Nearby, the Vía Campesina and Indigenous Peoples’ forums took place at the Cultural Center of Cancún. From the campgrounds, the trip to the hotel zone involved a long march past Walmart and Burger King. The public, including our caravan, was invited to participate in the NGO forums in the hotel zone, which we could access by bus for the first few days. But the fancy hotels where the WTO ministers met and stayed were inaccessible and out of sight. The city was full of private security people, and workers were brought in from all over the country, (including latrine providers from Mexico City, what a relief!).

Within the Ranks

Prior to and during the WTO meetings, peoples groups and NGOs organized a series of forums: the Via Campesina and Indigenous Peoples´ forum, a Mesoamerica Forum mostly about the Plan Puebla Panama, a Fair Trade Forum, and workshops on the WTO and TRIPS. With presentations by NGOers and intellectuals, many of the forums prioritized the knowledge of “experts” over that of indigenous people and campesinos. Some, but too few, left space for a diversity of perspectives and experiences.

Several NGOs that had "token" representatives of farmers (usually intellectuals, not farmers themselves) speak, and some of these NGO forums were attended by some WTO delegates, from what I heard. But there wasn't much communication between people inside the WTO meetings and those outside. We heard that the poor countries’ delegates, who wouldn’t give in to pressures from the US and EU and who walked out of the meetings felt strengthened by the dissent expressed on the streets. But communication must have been mediated by organizations that were considered "legitimate" with the government representatives and authorities, and such organizations tend make lots of compromises. Given this, the WTO ministers probably heard very little directly from farmers that they didnt want to hear.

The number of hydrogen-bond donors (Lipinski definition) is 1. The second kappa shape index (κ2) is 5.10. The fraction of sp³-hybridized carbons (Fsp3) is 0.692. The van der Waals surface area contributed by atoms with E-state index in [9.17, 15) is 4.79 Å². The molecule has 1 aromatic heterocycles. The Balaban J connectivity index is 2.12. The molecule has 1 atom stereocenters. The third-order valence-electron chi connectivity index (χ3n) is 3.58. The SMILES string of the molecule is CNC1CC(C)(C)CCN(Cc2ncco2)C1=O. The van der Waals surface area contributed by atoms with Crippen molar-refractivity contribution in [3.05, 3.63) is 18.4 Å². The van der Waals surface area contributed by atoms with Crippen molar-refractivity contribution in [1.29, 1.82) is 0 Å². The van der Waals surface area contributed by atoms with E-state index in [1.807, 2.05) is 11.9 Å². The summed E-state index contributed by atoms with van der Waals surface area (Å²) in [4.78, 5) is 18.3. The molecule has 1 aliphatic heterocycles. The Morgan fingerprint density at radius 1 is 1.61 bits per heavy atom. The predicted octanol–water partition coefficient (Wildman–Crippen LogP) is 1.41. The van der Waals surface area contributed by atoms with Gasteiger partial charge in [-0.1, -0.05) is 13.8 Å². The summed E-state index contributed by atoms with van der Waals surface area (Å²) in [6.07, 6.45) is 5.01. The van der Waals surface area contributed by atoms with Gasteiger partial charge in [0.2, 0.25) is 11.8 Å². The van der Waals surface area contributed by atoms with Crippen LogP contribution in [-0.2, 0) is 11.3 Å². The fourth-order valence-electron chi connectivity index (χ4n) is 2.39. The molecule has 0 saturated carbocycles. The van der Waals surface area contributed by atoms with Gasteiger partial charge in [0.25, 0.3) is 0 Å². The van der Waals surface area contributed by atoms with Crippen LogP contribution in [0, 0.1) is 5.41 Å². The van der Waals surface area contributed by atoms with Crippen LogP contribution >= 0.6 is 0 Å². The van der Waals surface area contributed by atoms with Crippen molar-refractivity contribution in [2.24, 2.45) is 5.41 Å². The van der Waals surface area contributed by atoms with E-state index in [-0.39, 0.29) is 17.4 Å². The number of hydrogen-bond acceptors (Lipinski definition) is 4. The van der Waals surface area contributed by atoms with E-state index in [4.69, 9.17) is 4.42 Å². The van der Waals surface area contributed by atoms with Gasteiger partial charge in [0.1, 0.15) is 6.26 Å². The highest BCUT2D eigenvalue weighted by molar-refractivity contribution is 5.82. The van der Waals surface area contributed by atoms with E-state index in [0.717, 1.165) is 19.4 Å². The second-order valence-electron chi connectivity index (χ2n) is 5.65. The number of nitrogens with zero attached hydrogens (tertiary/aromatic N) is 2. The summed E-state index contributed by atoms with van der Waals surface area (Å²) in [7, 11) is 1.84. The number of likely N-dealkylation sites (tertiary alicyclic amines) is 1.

Nevertheless, in some cases the WTO parallel forums sought out “authentic campesino or indigenous perspectives.” A friend who was invited to take part in the “inside” meetings reported that sometimes the discussions sought out the moral authority of organizations that represented mass organizations, so even a few organizations could leverage anti-free-trade agendas because the WTO delegates knew they were the ones with contact with civil society.

Even outside the WTO meetings, there seemed to be some conflicts about "the actors" that were considered important. Via Campesina and several other networks seem to prioritize "the farmers" -- los campesinos, but clearly teamed up with indigenous rights groups to organize the Forum on Indigenous people and Campesinos. This is a little confusing in Mexico where many indigenous people are campesinos, but there are also indigenous people who live in urban areas. But it seemed difficult for groups that weren't farmers and indigenous people to attain space and the same kind of moral authority - urban groups were definitely much more marginal. There were some unions that gained a significant level of visibility, like the union of Mexican Electrical Workers. The UNAM (public university) students were quite visible, but were often treated as rebels and marginalized in different ways.